How to Apply Sunscreen to Your Kids, According to a Dermatologist & Mom

Nearly 5 million people are treated for skin cancer every year in the United States, according to the Skin Cancer Foundation. This year, my husband was one of them. Luckily it wasn’t melanoma, but he had three basal cell carcinomas removed and now he has to get screened for skin cancer every three months.

He grew up in the burning sun of Louisiana and, at that time, a product with SPF 4 was the big gun. But, now that we know that ultraviolet radiation causes cancer, we feel that instilling good sunscreen habits in our children is just as important as telling them not to smoke or take drugs.

Of course, I don’t want to leave it to my kids to apply their own sunscreen before they’re responsible enough to do it the right way. But, am applying sunscreen to my children correctly?

I asked Marnie Nussbaum, MD, Clinical Instructor of Dermatology at Weill Cornell Medical College, in New York City, for her best sunscreen application tips. Dr. Nussbaum is a mom of two children under age 3, so she spends a lot of time practicing what she preaches. Here are her sunscreen rules to live by this summer:

1. Insist that your child wear sunscreen every time she goes outdoors. “Make wearing sunscreen like brushing your teeth,” says Dr. Nussbaum. “It is never optional.”

2. Buy the right sunscreen. It should be labeled broad spectrum (which protects against both UVA and UVB rays) and water resistant. “However, no sunscreen is truly waterproof or sweat-proof, so if your kids get wet or sweaty, always reapply it,” she adds.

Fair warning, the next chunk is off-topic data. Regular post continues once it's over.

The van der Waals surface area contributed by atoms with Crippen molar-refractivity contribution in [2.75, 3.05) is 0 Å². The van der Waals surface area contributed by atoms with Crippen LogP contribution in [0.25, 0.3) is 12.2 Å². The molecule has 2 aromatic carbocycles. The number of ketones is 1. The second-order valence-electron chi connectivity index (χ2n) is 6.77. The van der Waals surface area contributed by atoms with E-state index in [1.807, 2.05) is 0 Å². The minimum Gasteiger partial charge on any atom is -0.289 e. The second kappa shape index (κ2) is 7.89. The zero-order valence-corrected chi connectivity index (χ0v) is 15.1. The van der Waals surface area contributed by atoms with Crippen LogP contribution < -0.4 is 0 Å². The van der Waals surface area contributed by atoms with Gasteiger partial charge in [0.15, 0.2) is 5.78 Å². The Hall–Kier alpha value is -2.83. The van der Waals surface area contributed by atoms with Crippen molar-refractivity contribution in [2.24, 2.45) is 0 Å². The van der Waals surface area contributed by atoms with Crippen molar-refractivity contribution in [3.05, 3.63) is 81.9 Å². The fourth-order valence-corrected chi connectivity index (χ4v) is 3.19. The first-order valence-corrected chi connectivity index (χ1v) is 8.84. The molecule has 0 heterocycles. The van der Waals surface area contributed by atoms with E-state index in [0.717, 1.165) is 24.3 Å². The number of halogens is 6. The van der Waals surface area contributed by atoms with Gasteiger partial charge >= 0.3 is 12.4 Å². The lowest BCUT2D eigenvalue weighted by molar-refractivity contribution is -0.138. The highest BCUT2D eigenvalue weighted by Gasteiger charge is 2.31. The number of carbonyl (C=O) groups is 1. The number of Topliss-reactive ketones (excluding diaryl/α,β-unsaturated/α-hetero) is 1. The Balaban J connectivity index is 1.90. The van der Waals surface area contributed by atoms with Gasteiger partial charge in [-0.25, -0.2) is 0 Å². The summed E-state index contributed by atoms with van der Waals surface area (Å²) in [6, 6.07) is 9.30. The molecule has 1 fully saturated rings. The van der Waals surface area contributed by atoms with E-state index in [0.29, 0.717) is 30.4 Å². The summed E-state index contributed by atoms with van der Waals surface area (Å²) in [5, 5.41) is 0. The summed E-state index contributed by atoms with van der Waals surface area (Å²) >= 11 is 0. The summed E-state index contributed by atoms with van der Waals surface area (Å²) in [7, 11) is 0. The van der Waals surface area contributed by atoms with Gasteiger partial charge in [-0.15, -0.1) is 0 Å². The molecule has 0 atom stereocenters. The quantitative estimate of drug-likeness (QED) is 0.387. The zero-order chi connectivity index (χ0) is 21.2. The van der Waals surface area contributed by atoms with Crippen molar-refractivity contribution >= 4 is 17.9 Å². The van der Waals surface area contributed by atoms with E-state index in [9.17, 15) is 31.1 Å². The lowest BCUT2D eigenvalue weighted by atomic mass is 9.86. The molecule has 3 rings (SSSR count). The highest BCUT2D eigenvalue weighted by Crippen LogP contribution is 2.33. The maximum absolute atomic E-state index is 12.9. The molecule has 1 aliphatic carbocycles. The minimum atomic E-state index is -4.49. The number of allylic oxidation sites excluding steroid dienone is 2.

3. Use lotions, not sprays, on your child’s body. You’ll be able to see exactly where you’re applying the sunscreen. Spray gets lost in the wind, and aerosol products can get into the lungs, she adds.

4. Use a sunscreen stick on her face. It is fuss-free and, for the most part, it stays put, says Dr. Nussbaum. She recommends the lotion and stick formulas of Neutrogena Baby Pure and Free SPF 60+.

5. Apply sunscreen 20 to 30 minutes before going outside. “It takes that long to start working,” she says. Massage on a liberal amount of sunscreen before your child gets dressed, so you don’t have to worry about messing up his clothes.

6. Reapply every two hours (or more, if your child gets wet or sweats). Remember, no sunscreen is completely water-resistant.

7. Stash sunscreen samples everywhere — your purse, diaper bag, beach bag, car, and even the stroller. That way you don’t have to worry about being caught without it!

8. Don’t use sunscreen on babies under 6-months-old.  Babies this young are more susceptible to adverse side effects from sunscreen, according to the Federal Drug Administration. Protect your baby’s skin by keeping her in the shade and dressing her in lightweight clothing (including a sunhat) that covers her up.

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Photo: Getty

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